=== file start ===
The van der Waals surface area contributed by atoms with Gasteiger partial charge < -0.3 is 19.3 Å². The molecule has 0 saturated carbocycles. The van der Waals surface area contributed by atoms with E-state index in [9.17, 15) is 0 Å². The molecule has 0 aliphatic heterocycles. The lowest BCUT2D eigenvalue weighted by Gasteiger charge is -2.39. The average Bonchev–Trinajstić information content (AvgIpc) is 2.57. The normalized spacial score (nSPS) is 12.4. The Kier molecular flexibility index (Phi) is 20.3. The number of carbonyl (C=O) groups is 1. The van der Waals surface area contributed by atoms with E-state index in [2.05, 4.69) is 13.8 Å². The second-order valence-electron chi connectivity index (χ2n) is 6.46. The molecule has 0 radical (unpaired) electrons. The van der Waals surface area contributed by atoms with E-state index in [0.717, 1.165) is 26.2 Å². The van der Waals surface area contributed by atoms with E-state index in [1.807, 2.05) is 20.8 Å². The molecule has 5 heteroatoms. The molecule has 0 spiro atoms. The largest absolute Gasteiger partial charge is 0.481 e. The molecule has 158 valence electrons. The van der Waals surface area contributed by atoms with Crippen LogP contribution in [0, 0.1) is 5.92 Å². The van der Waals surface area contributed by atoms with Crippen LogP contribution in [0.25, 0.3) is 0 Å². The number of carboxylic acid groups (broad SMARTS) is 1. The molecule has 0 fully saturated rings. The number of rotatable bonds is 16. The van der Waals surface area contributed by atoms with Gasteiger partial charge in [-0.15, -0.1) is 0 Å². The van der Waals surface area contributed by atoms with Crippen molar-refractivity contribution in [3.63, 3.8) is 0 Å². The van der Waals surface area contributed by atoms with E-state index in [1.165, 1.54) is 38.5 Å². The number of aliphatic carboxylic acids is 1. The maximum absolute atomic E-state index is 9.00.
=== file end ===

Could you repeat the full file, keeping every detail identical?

The van der Waals surface area contributed by atoms with Gasteiger partial charge < -0.3 is 19.3 Å². The molecule has 0 saturated carbocycles. The van der Waals surface area contributed by atoms with E-state index in [9.17, 15) is 0 Å². The molecule has 0 aliphatic heterocycles. The lowest BCUT2D eigenvalue weighted by Gasteiger charge is -2.39. The average Bonchev–Trinajstić information content (AvgIpc) is 2.57. The normalized spacial score (nSPS) is 12.4. The Kier molecular flexibility index (Phi) is 20.3. The number of carbonyl (C=O) groups is 1. The van der Waals surface area contributed by atoms with E-state index in [2.05, 4.69) is 13.8 Å². The second-order valence-electron chi connectivity index (χ2n) is 6.46. The molecule has 0 radical (unpaired) electrons. The van der Waals surface area contributed by atoms with E-state index in [0.717, 1.165) is 26.2 Å². The van der Waals surface area contributed by atoms with E-state index in [1.807, 2.05) is 20.8 Å². The molecule has 5 heteroatoms. The molecule has 0 spiro atoms. The largest absolute Gasteiger partial charge is 0.481 e. The molecule has 158 valence electrons. The van der Waals surface area contributed by atoms with Crippen LogP contribution in [0, 0.1) is 5.92 Å². The van der Waals surface area contributed by atoms with Crippen LogP contribution in [0.25, 0.3) is 0 Å². The number of carboxylic acid groups (broad SMARTS) is 1. The molecule has 0 fully saturated rings. The number of rotatable bonds is 16. The van der Waals surface area contributed by atoms with Gasteiger partial charge in [-0.15, -0.1) is 0 Å². The van der Waals surface area contributed by atoms with Crippen molar-refractivity contribution in [3.63, 3.8) is 0 Å². The van der Waals surface area contributed by atoms with E-state index in [1.165, 1.54) is 38.5 Å². The number of aliphatic carboxylic acids is 1. The maximum absolute atomic E-state index is 9.00.